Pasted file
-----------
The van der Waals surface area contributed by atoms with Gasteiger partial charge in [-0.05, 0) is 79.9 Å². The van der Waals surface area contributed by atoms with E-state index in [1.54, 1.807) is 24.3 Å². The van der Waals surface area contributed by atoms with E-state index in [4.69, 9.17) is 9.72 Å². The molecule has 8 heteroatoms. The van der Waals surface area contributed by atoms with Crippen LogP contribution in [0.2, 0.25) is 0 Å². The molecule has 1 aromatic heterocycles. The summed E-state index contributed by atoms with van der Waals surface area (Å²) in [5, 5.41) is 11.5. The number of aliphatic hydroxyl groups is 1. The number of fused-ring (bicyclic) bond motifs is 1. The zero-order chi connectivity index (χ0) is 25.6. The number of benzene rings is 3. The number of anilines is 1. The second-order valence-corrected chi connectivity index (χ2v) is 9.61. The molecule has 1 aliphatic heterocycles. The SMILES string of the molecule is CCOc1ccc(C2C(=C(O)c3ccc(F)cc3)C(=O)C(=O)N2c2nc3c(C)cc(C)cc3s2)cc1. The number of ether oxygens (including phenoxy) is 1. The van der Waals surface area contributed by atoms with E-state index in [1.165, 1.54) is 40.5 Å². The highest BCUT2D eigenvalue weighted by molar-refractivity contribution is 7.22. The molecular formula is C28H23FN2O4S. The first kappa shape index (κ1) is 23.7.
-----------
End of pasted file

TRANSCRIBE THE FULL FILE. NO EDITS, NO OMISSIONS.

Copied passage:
The van der Waals surface area contributed by atoms with Gasteiger partial charge in [-0.05, 0) is 79.9 Å². The van der Waals surface area contributed by atoms with E-state index in [1.54, 1.807) is 24.3 Å². The van der Waals surface area contributed by atoms with E-state index in [4.69, 9.17) is 9.72 Å². The molecule has 8 heteroatoms. The van der Waals surface area contributed by atoms with Crippen LogP contribution in [0.2, 0.25) is 0 Å². The molecule has 1 aromatic heterocycles. The summed E-state index contributed by atoms with van der Waals surface area (Å²) in [5, 5.41) is 11.5. The number of aliphatic hydroxyl groups is 1. The number of fused-ring (bicyclic) bond motifs is 1. The zero-order chi connectivity index (χ0) is 25.6. The number of benzene rings is 3. The number of anilines is 1. The second-order valence-corrected chi connectivity index (χ2v) is 9.61. The molecule has 1 aliphatic heterocycles. The SMILES string of the molecule is CCOc1ccc(C2C(=C(O)c3ccc(F)cc3)C(=O)C(=O)N2c2nc3c(C)cc(C)cc3s2)cc1. The number of ether oxygens (including phenoxy) is 1. The van der Waals surface area contributed by atoms with E-state index in [1.165, 1.54) is 40.5 Å². The highest BCUT2D eigenvalue weighted by molar-refractivity contribution is 7.22. The molecular formula is C28H23FN2O4S. The first kappa shape index (κ1) is 23.7.